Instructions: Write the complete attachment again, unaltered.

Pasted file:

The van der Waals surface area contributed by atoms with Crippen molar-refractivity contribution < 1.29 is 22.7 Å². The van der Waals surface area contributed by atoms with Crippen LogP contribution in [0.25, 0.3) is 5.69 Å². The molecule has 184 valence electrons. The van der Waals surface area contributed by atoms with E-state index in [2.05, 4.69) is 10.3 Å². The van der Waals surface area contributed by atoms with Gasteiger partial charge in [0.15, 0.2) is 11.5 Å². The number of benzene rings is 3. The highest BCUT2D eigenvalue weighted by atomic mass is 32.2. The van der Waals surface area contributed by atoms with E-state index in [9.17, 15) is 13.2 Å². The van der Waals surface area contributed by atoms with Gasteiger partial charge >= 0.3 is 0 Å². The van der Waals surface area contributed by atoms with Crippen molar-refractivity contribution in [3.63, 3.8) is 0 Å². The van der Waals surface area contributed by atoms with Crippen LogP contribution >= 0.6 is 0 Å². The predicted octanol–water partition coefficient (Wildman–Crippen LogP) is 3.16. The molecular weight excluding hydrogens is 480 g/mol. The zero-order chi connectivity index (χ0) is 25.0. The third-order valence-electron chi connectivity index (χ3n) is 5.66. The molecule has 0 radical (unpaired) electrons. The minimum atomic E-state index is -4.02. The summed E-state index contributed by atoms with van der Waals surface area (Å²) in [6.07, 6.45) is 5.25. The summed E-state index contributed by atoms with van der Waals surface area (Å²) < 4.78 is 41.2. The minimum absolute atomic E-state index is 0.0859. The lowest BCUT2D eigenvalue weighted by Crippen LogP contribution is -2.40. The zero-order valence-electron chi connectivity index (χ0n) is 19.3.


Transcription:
The van der Waals surface area contributed by atoms with Crippen molar-refractivity contribution < 1.29 is 22.7 Å². The van der Waals surface area contributed by atoms with Crippen LogP contribution in [0.25, 0.3) is 5.69 Å². The molecule has 184 valence electrons. The van der Waals surface area contributed by atoms with E-state index in [2.05, 4.69) is 10.3 Å². The van der Waals surface area contributed by atoms with Gasteiger partial charge in [0.15, 0.2) is 11.5 Å². The number of benzene rings is 3. The highest BCUT2D eigenvalue weighted by atomic mass is 32.2. The van der Waals surface area contributed by atoms with E-state index in [9.17, 15) is 13.2 Å². The van der Waals surface area contributed by atoms with Gasteiger partial charge >= 0.3 is 0 Å². The van der Waals surface area contributed by atoms with Crippen molar-refractivity contribution in [3.63, 3.8) is 0 Å². The van der Waals surface area contributed by atoms with Crippen LogP contribution >= 0.6 is 0 Å². The predicted octanol–water partition coefficient (Wildman–Crippen LogP) is 3.16. The molecular weight excluding hydrogens is 480 g/mol. The zero-order chi connectivity index (χ0) is 25.0. The third-order valence-electron chi connectivity index (χ3n) is 5.66. The molecule has 0 radical (unpaired) electrons. The minimum atomic E-state index is -4.02. The summed E-state index contributed by atoms with van der Waals surface area (Å²) in [6.07, 6.45) is 5.25. The summed E-state index contributed by atoms with van der Waals surface area (Å²) < 4.78 is 41.2. The minimum absolute atomic E-state index is 0.0859. The lowest BCUT2D eigenvalue weighted by Crippen LogP contribution is -2.40. The zero-order valence-electron chi connectivity index (χ0n) is 19.3.